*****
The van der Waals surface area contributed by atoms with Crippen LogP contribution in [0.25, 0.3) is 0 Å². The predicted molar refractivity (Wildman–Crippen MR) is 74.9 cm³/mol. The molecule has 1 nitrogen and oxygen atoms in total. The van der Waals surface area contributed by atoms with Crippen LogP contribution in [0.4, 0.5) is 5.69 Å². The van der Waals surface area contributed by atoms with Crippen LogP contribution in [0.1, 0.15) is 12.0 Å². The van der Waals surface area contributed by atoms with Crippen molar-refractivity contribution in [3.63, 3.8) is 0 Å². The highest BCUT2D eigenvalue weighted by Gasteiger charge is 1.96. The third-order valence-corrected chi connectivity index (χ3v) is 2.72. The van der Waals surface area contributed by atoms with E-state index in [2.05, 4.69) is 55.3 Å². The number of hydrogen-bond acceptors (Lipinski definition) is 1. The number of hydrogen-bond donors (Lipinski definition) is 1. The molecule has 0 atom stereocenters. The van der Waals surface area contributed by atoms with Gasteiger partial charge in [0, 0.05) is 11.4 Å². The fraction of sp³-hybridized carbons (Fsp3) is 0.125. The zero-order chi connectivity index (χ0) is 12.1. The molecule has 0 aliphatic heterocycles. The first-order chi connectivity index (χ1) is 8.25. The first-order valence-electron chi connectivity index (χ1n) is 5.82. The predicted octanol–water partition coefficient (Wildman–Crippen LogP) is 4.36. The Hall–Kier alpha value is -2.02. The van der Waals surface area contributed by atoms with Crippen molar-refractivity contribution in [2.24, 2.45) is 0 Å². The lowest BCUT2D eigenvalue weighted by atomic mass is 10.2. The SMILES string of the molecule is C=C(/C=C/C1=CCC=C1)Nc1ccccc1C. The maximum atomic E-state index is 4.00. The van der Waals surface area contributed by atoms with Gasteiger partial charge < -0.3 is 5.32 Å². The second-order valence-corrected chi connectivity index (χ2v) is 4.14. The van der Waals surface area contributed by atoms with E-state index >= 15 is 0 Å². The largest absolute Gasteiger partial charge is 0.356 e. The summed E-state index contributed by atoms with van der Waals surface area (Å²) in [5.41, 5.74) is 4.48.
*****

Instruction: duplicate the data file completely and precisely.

The van der Waals surface area contributed by atoms with Crippen LogP contribution in [0.25, 0.3) is 0 Å². The predicted molar refractivity (Wildman–Crippen MR) is 74.9 cm³/mol. The molecule has 1 nitrogen and oxygen atoms in total. The van der Waals surface area contributed by atoms with Crippen LogP contribution in [0.4, 0.5) is 5.69 Å². The van der Waals surface area contributed by atoms with Crippen LogP contribution in [0.1, 0.15) is 12.0 Å². The van der Waals surface area contributed by atoms with Crippen molar-refractivity contribution in [3.63, 3.8) is 0 Å². The highest BCUT2D eigenvalue weighted by Gasteiger charge is 1.96. The third-order valence-corrected chi connectivity index (χ3v) is 2.72. The van der Waals surface area contributed by atoms with E-state index in [2.05, 4.69) is 55.3 Å². The number of hydrogen-bond acceptors (Lipinski definition) is 1. The number of hydrogen-bond donors (Lipinski definition) is 1. The molecule has 0 atom stereocenters. The van der Waals surface area contributed by atoms with Gasteiger partial charge in [0, 0.05) is 11.4 Å². The fraction of sp³-hybridized carbons (Fsp3) is 0.125. The zero-order chi connectivity index (χ0) is 12.1. The molecule has 0 aliphatic heterocycles. The first-order chi connectivity index (χ1) is 8.25. The first-order valence-electron chi connectivity index (χ1n) is 5.82. The predicted octanol–water partition coefficient (Wildman–Crippen LogP) is 4.36. The Hall–Kier alpha value is -2.02. The van der Waals surface area contributed by atoms with Crippen molar-refractivity contribution in [2.24, 2.45) is 0 Å². The lowest BCUT2D eigenvalue weighted by atomic mass is 10.2. The SMILES string of the molecule is C=C(/C=C/C1=CCC=C1)Nc1ccccc1C. The maximum atomic E-state index is 4.00. The van der Waals surface area contributed by atoms with Gasteiger partial charge < -0.3 is 5.32 Å². The second-order valence-corrected chi connectivity index (χ2v) is 4.14. The van der Waals surface area contributed by atoms with E-state index >= 15 is 0 Å². The largest absolute Gasteiger partial charge is 0.356 e. The summed E-state index contributed by atoms with van der Waals surface area (Å²) in [5.41, 5.74) is 4.48.